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Should Ireland follow New Zealand’s path of elimination?

By Dermot - 16th Jun 2020 | 10 views

Cathedral Cove, Mercury Bay, Coromandel Peninsula, Nordinsel, Neuseeland, nördlich von Hahei

Even with his talent for charting the Zeitgeist, Irish writer Mark O’Connell could not have foreseen that his new book on apocalyptic thinking would be published at the beginning of a global pandemic.

Reading Notes from an Apocalypse during the at-times-end-of-the-world feel of the Covid-19 crisis makes for an eerie experience. The book even has a chapter on New Zealand, which has grown in relevance, although it was only published in April. With his signature ruminative but witty style, O’Connell discusses the paranoid reasons why Silicon Valley entrepreneurs, such as Peter Thiel, have bought up swathes of property in the country. Due to its low population density, plentiful supply of clean air and fresh water, and low risk of being seriously affected by climate change, New Zealand is viewed by the tech billionaires as a potential haven in the event of civilisational collapse. For this elite group, the country had become a “contemporary Ararat: A place of shelter from the coming flood”.

And now New Zealand has another noteworthy ‘apocalypse-proof’ attribute; that of being pandemic-free. At the time of writing, it has lifted almost all Covid-19 restrictions after reporting no active cases in the country. While New Zealand is not the only Covid-19 success story, it is one of the most striking.

Its decision to pursue an elimination approach is different to the mitigation model followed by other countries, including Ireland. Mitigation focuses on delaying the arrival of the virus, followed by a range of measures to flatten the curve of cases and deaths. Elimination, as the name implies, is a more ambitious strategy with stricter controls, and one that many experts advise we must now pursue.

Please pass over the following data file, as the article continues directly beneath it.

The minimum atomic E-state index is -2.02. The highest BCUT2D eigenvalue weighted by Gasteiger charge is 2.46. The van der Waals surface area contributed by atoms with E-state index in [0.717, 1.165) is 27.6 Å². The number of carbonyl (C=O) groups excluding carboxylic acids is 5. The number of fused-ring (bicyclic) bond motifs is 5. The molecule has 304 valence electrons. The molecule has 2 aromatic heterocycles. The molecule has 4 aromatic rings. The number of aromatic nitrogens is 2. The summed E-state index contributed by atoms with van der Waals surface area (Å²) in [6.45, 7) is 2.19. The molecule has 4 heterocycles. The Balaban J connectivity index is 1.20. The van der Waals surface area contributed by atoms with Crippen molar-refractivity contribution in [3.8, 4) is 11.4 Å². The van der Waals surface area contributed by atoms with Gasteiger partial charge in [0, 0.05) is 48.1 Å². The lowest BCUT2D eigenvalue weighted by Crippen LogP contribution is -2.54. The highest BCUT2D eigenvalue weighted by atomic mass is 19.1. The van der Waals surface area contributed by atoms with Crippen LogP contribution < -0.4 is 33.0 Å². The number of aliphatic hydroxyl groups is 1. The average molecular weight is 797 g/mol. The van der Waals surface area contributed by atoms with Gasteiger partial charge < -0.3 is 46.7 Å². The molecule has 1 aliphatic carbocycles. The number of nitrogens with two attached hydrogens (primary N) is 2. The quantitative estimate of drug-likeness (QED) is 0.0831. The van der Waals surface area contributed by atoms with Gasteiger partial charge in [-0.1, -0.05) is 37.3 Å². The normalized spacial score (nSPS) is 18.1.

Prof Anthony Staines, Epidemiologist, Dublin City University; Prof Gerard Killeen, Infectious Disease Ecologist, Epidemiologist and Control Specialist, University College Cork; and Dr Tomás Ryan, School of Biochemistry and Immunology, Trinity College Dublin and Chair of FENS-Kavli Network, recently wrote an open letter in which they argued that eliminating the virus represents the most scientifically sound strategy in terms of public health and economics alike. They point not only to New Zealand, but also to South Korea, Australia, Austria, Greece, China and Iceland as offering prime examples to follow.

After suppression and elimination are achieved, the challenge is to maintain. The authors say these countries have achieved suppression, and some have demonstrated that they can also maintain it in the face of new cases, as seen in South Korea in early May.

“All our sacrifices over the last two months have driven down the number of cases and given us a precious window of opportunity that we must not squander,” according to the letter.

“This is a decisive moment in the history of our island.”

The fact that New Zealand is an island offers it an advantage in controlling the pandemic. This geographical advantage is one that Ireland shares, albeit with one big difference: New Zealand has one government, Ireland has two.

The open letter makes the case that the policy of elimination should be pursued by the two Governments in tandem. Such close co-operation, even at this moment in time, will be difficult to achieve. The open letter said we have a reached a “watershed moment”, a fork in the road. Perhaps that moment might have already passed.

The Irish Government’s decision to begin lifting lockdown measures while there are still active cases of Covid-19 is not in keeping with the New Zealand example. While the worst of the pandemic may have been avoided, further surges appear inevitable as restrictions are eased. The desire to return to normal is understandable, given the huge impact the policy has had on all aspects of society. But while it remains to be seen how New Zealand will stay Covid-19-free, the achievement of the country’s approach to date offers policy-makers a valuable alternative to consider as the world waits on a vaccine.

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